awd (AT) DDG (DOT) com, PGP Key ID: 0x81D0F250
+1 (512) 453-6652 (o), +1 (512) 750-7596 (m)

Andrew W. Donoho
2004-01-26, 07:32
On Jan 25, 2004, at 22:03, dean blackketter wrote:
> On Jan 25, 2004, at 7:00 AM, Andrew W. Donoho wrote:
>> SlimDevices, because it has the open base, embraces what customers
>> have. I expect that at sometime in the future the SlimServer code
>> will fork into a very polished consumer app focused upon Win XP and
>> Mac OS X and a "hacker" app for people who want sophisticated media
>> networks.
>
> Our goal now is to do both at the same time. We do have a custom
> platform-specific user interface for both Windows and MacOS X that
> leverages the web interface.
>
> Can you give some more details about what, in your mind, would make
> our software be more polished?

Dean,

As you know from our other communication, I am a new user and have not
yet received my SqueezeBox. Until I can actually see the dynamic system
that is your hardware/software product and not just the server software
I have now, I would prefer to reserve comment. I will answer your
question after I've had the system for a week or so.

My comments were driven by a very common business pattern that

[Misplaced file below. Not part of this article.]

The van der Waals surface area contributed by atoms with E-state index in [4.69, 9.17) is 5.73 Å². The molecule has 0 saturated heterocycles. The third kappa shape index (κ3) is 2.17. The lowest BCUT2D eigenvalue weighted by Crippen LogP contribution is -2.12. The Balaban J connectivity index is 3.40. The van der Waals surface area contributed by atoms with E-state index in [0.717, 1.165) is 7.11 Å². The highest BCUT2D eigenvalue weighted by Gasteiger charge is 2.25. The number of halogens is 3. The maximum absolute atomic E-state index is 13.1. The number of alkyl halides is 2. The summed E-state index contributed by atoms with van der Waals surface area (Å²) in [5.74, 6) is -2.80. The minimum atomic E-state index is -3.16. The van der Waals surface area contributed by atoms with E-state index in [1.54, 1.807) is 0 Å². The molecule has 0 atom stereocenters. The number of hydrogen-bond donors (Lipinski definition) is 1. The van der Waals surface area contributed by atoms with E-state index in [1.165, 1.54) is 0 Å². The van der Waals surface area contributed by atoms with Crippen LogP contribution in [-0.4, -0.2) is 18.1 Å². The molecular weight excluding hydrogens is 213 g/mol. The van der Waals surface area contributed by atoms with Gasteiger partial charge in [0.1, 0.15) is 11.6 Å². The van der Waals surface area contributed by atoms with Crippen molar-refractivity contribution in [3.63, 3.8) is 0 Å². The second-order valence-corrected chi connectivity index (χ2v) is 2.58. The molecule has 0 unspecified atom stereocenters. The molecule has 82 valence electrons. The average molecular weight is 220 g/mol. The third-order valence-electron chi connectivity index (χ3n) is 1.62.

common/commodity functions packaged in a "closed" way will help you
reduce your support costs. As long as you make sure to support your
higher end, open software, then you can have the best of both worlds -
a high volume/low cost product and a high value, customizable product.
The main difference between the two versions of software is: how easy
is it for a consumer to get into trouble and break your app? Your
support costs will provide you the verdict on how "good" your polished
interface is... There is always a balance between complexity of
interface and product value. Your challenge will be to manage that
balance. Having two versions of server software may help you manage
balancing this issue.


Andrew

____________________________________
Andrew W. Donoho
awd (AT) DDG (DOT) com, PGP Key ID: 0x81D0F250
+1 (512) 453-6652 (o), +1 (512) 750-7596 (m)

dean
2004-01-26, 08:14
Ok, thanks for the explanation.

We really are trying to make Squeezebox and SlimServer as easy as
possible to set up and use for non-technical users, while providing as
many tools "under the hood" for our power users to tweak, extend and